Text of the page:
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Notable Multipotentialed Individuals and Possible Synergies Between Their Fields

This is a companion piece to my previous post Ideas on the Synergy Between Seemingly Unrelated Skills or Hobbies. There are many examples of individuals who excelled in different fields who I felt needed a separate list to highlight. Are there any other people that you can point out in your own life or otherwise?

Notable Multipotentialed Individuals and Possible Synergies Between Their Fields

    1. Leonardo da Vinci

    I would be remiss if I didn't start this list off with the quintessential "Renaissance Man." Leonardo da Vinci was a polymath from Italy during the Renaissance who was an accomplished painter, engineer, scientist, theorist, sculptor, and architect. I simply couldn't do justice for his contributions to the world in a few sentences or paragraphs.

    The qualities that probably led him to pursuing such varied fields was his curiosity in seeking knowledge for its own sake, retaining a childlike sense of wonder throughout his life, being willing to go down rabbit holes, and willingness to quit. Although da Vinci's notorious habit of quitting and procrastinating on projects could be considered a major flaw, he simply moved on to new endeavors that interested him instead of simply being idle.

    2. Michael Jordan (And Other Top Athletes)

    Michael Jordan was arguably the greatest basketball player to ever be in the NBA, but he is also a prolific business man. Jordan was one of the most marketed athletes of all time, being a spokesman for Nike, Coca-Cola, Chevrolet, Gatorade, McDonald's, Ball Park Franks, Rayovac, Wheaties, Hanes, and MCI. Jordan also owns the Charlotte Hornets basketball team, restaurants, co-owns an automotive group, and is an investor in DraftKings.

    I believe that Jordan's high standards, professionalism, dedication, and mental toughness in the basketball court carried over to his business ventures, helping him to become the first billionaire in NBA history.

    3. Benjamin Franklin

    Benjamin Franklin was a writer, publisher, scientist, inventor, statesman, diplomat, and political philosopher. There is no doubt that all the skills he acquired in his life helped him in becoming one of America's founding fathers.

    Franklin wrote of Thirteen Virtues that possibly helped shape a core of microskills that he carried through the different professions of his life. Anyone who studied Franklin's life knows that he didn't always stick to all of them at all time, but striving towards a high standard certainly helped him.

    1. Temperance - Eat not to dullness; drink not to elevation."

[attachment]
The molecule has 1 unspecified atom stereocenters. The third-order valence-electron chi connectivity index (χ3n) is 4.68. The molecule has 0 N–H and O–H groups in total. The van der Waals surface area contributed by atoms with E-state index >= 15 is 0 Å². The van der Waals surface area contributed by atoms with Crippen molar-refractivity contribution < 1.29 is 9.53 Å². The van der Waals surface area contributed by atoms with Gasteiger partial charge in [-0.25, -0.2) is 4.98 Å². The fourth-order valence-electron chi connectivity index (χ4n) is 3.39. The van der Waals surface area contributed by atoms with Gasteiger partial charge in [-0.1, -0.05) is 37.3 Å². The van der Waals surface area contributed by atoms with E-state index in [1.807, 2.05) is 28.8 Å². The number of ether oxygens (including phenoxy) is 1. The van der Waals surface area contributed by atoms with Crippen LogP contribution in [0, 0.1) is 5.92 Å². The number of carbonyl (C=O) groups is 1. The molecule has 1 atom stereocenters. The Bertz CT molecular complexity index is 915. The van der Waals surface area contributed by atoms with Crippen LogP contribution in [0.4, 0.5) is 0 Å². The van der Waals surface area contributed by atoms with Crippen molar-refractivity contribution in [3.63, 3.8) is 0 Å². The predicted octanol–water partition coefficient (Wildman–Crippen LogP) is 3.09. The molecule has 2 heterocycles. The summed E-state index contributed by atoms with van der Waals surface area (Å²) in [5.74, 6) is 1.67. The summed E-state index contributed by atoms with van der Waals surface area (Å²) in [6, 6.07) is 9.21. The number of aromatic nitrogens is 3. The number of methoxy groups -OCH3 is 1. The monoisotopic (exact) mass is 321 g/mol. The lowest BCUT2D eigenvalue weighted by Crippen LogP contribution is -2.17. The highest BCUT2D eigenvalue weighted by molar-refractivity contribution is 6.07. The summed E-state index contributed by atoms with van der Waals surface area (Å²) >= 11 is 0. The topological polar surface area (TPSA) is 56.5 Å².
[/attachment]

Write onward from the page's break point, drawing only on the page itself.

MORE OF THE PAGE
2. Silence - Speak not but what may benefit others or yourself; avoid trifling conversation."
    3. Order - Let all your things have their places; let each part of your business have its time.
    4. Resolution - Resolve to perform what you ought; perform without fail what you resolve.
    5. Frugality - Make no expense but to do good to others or yourself; i.e., waste nothing.
    6. Industry - Lose no time; be always employ'd in something useful; cut off all unnecessary actions.
    7. Sincerity - Use no hurtful deceit; think innocently and justly, and, if you speak, speak accordingly.
    8. Justice - Wrong none by doing injuries, or omitting the benefits that are your duty.
    9. Moderation - Avoid extremes; forbear resenting injuries so much as you think they deserve.
    10. Cleanliness - Tolerate no uncleanliness in body, clothes, or habitation.
    11. Tranquility - Be not disturbed at trifles, or at accidents common or unavoidable.
    12. Chastity - Rarely use venery but for health or offspring, never to dullness, weakness, or the injury of your own or another's peace or reputation.
    13. Humility - Imitate Jesus and Socrates.

    4. Steve Jobs

    Steve Jobs was the founder of both Apple and Pixar, two titans that are still going strong over a decade after his passing. Although Steve Jobs is mainly known as a tech guy, he was one of the first people to integrate liberal arts with technology. Jobs was also a master marketer who understood technology enough to sell people what they didn't know they wanted yet.

    Jobs's aesthetics which were influenced by his studies in Zen and Buddhism allowed him to help design the aesthetically pleasing Apple products which are still selling well today.

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